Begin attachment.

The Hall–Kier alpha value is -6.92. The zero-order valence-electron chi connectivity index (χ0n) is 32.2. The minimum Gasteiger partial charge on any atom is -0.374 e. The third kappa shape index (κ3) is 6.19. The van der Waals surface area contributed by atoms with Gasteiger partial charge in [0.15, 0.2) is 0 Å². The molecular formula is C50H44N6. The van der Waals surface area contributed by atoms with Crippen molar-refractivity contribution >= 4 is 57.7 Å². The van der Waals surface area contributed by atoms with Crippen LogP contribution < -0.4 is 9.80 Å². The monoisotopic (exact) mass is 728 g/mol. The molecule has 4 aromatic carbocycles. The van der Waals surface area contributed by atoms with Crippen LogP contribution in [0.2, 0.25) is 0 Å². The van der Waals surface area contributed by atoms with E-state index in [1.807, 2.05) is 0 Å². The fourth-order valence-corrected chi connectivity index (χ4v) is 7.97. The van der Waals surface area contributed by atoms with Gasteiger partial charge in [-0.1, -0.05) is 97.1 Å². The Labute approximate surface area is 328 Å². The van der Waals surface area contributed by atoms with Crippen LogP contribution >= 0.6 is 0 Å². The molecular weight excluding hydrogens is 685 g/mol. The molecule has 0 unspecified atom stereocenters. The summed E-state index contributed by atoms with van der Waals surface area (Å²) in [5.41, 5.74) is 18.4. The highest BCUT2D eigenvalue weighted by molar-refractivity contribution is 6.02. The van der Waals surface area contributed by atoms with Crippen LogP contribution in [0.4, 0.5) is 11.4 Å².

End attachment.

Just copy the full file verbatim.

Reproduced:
The Hall–Kier alpha value is -6.92. The zero-order valence-electron chi connectivity index (χ0n) is 32.2. The minimum Gasteiger partial charge on any atom is -0.374 e. The third kappa shape index (κ3) is 6.19. The van der Waals surface area contributed by atoms with Gasteiger partial charge in [0.15, 0.2) is 0 Å². The molecular formula is C50H44N6. The van der Waals surface area contributed by atoms with Crippen molar-refractivity contribution >= 4 is 57.7 Å². The van der Waals surface area contributed by atoms with Crippen LogP contribution < -0.4 is 9.80 Å². The monoisotopic (exact) mass is 728 g/mol. The molecule has 4 aromatic carbocycles. The van der Waals surface area contributed by atoms with Crippen LogP contribution in [0.2, 0.25) is 0 Å². The van der Waals surface area contributed by atoms with E-state index in [1.807, 2.05) is 0 Å². The fourth-order valence-corrected chi connectivity index (χ4v) is 7.97. The van der Waals surface area contributed by atoms with Gasteiger partial charge in [-0.1, -0.05) is 97.1 Å². The Labute approximate surface area is 328 Å². The van der Waals surface area contributed by atoms with Crippen LogP contribution >= 0.6 is 0 Å². The molecular weight excluding hydrogens is 685 g/mol. The molecule has 0 unspecified atom stereocenters. The summed E-state index contributed by atoms with van der Waals surface area (Å²) in [5.41, 5.74) is 18.4. The highest BCUT2D eigenvalue weighted by molar-refractivity contribution is 6.02. The van der Waals surface area contributed by atoms with Crippen LogP contribution in [0.4, 0.5) is 11.4 Å².